“We are hoping to help companies understand the risks that they and their partners face with regard to the modern slavery,” Dan Viederman, the CEO of Verite, a watchdog group, told IPS. “It takes more commitment from companies to really understand what is happening amongst the hidden process among their business partners.”

Viederman says the new campaign by Verite and Sedex Global will work to motivate companies and their suppliers.

Globalisation and “complex and multi-tiered” supply chains have made it massively more difficult to detect forced labour and human trafficking, the new report states. Thus, “companies need tools, protocols and policies to effectively audit trafficking and to establish mechanisms to protect workers.”

The briefing recommends companies step up actions to “raise awareness internationally and externally of the risks of human trafficking” and to establish corporate policies to address related issues. Particularly important is to “map supply chains, which would help identify vulnerable workers and places of greatest risk.”

Sedex Global, with over 36,000 partners, allows member companies to upload all social audit types, which are primary tools for brands to assess their own facilities and those of their suppliers to detect workers abuse.

The Sedex platform highlights social audits, conducted between 2011 and 2013, that show that a “lack of adequate policies, management and reporting on forced labour” as well as a “lack of legally recognised employment agreements, wages and benefits” can indicate a risk of forced labour being present.

“Modern day slavery carries risks for companies,” Robertson says. “It can seriously affect a brand’s reputation.”

Nor is slavery an issue that affects only developing countries.

“Since 2007, more than 3,000 cases of labour trafficking inside the United States have been reported – nearly a third from 2013 alone,” Bradley Myles, the CEO of the Polaris Project, a U.S. anti-trafficking group, says in the new report.

“And there are so many more people who are trapped that we haven’t heard from yet. Business can and should take steps to eradicate this form of modern slavery from their operations and supply chains.”

California model

Consumers also have enormous power – if they use it. But “the issue has not pervaded the conscience of society quite yet,” Karen Stauss, director of programmes for Free the Slaves, an advocacy group, told IPS.

“The word hasn’t gotten out. Consumer power, the company’s buying as well legislative powers, should all be part of the resolution.”

Stauss says a good model comes from a state law here in the United States, called the California Transparency in Supply Chain Act, or SB-657. This would require publicly traded companies to disclose what efforts they are making to eradicate human trafficking and slavery from their supply chains.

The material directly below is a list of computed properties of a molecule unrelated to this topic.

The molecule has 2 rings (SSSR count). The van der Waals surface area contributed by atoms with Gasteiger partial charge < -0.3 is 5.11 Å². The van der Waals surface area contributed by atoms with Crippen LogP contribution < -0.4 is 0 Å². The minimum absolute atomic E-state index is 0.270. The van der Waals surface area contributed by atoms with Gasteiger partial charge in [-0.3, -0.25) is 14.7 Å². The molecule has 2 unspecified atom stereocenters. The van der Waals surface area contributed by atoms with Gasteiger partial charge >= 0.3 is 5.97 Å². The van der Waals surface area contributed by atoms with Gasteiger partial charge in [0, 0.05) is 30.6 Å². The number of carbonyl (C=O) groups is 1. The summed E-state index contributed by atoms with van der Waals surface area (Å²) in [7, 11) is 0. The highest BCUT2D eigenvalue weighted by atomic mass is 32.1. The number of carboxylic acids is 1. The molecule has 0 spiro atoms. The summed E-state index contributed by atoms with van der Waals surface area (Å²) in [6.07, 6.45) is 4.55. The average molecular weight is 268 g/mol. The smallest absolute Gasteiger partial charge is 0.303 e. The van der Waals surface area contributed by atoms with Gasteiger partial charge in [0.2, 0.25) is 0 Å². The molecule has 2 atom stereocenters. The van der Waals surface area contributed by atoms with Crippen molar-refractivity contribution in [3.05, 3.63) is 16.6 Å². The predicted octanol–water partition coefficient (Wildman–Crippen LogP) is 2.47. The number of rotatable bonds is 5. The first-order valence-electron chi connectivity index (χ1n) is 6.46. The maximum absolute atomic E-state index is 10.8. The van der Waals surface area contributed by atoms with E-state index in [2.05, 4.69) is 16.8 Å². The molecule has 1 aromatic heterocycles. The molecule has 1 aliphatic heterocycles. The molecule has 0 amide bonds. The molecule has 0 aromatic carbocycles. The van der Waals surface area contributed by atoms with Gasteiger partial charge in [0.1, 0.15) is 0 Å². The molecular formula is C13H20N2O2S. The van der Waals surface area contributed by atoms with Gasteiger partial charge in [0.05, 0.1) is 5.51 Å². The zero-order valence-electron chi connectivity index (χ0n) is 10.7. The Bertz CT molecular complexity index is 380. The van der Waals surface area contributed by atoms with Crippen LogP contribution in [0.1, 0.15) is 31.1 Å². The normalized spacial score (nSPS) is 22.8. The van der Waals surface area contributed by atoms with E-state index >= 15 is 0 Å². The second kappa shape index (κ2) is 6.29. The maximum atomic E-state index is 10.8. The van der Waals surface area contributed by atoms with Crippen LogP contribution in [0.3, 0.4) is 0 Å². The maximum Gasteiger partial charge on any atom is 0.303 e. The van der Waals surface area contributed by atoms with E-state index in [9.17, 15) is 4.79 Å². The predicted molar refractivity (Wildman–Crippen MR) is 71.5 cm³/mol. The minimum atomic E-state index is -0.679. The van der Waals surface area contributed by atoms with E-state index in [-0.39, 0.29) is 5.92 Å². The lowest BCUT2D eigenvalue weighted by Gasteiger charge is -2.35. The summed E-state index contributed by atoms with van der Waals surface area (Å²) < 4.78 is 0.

Many companies, however, do not yet appear to have formal anti-slavery policies. According to the Corporate and Social Responsibility press release, out of 129 companies urged to conform with the California law by Know the Chain, an anti-slavery group, only 11 have done so.

The director of communications of Humanity United, Tim Isgitt said, “After months of outreach to these corporations, approximately 21 percent on the list are still not in compliance with the law.”

“It is necessary to push all businesses, not only progressive ones, to be more transparent to their customers and their investors in their supply chains,” Free the Slaves’ Stauss says.

“Although multinationals might not be directly involved in the exploitation of forced labour, they can help confront it by using their buying power to influence their direct and marginal partners who are involved in the production of the raw materials, where human trafficking and forced slavery are most prevalent.”

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Tajikistan’s Government Distances Itself from Labour Migrants http://www.ipsnews.net/2014/04/tajikistans-government-distances-labour-migrants/?utm_source=rss&utm_medium=rss&utm_campaign=tajikistans-government-distances-labour-migrants http://www.ipsnews.net/2014/04/tajikistans-government-distances-labour-migrants/#comments Fri, 11 Apr 2014 13:13:58 +0000 an EurasiaNet correspondent http://www.ipsnews.net/?p=133608 Labour migrants make up Tajikistan’s economic lifeline, but that’s a fact the Central Asian country’s leadership doesn’t seem eager to acknowledge. Migrants contribute the equivalent of 48 percent of Tajikistan’s GDP, according to the World Bank, making the impoverished country the most remittance-dependent in the world. Estimates vary, but almost half of Tajikistan’s male workforce […]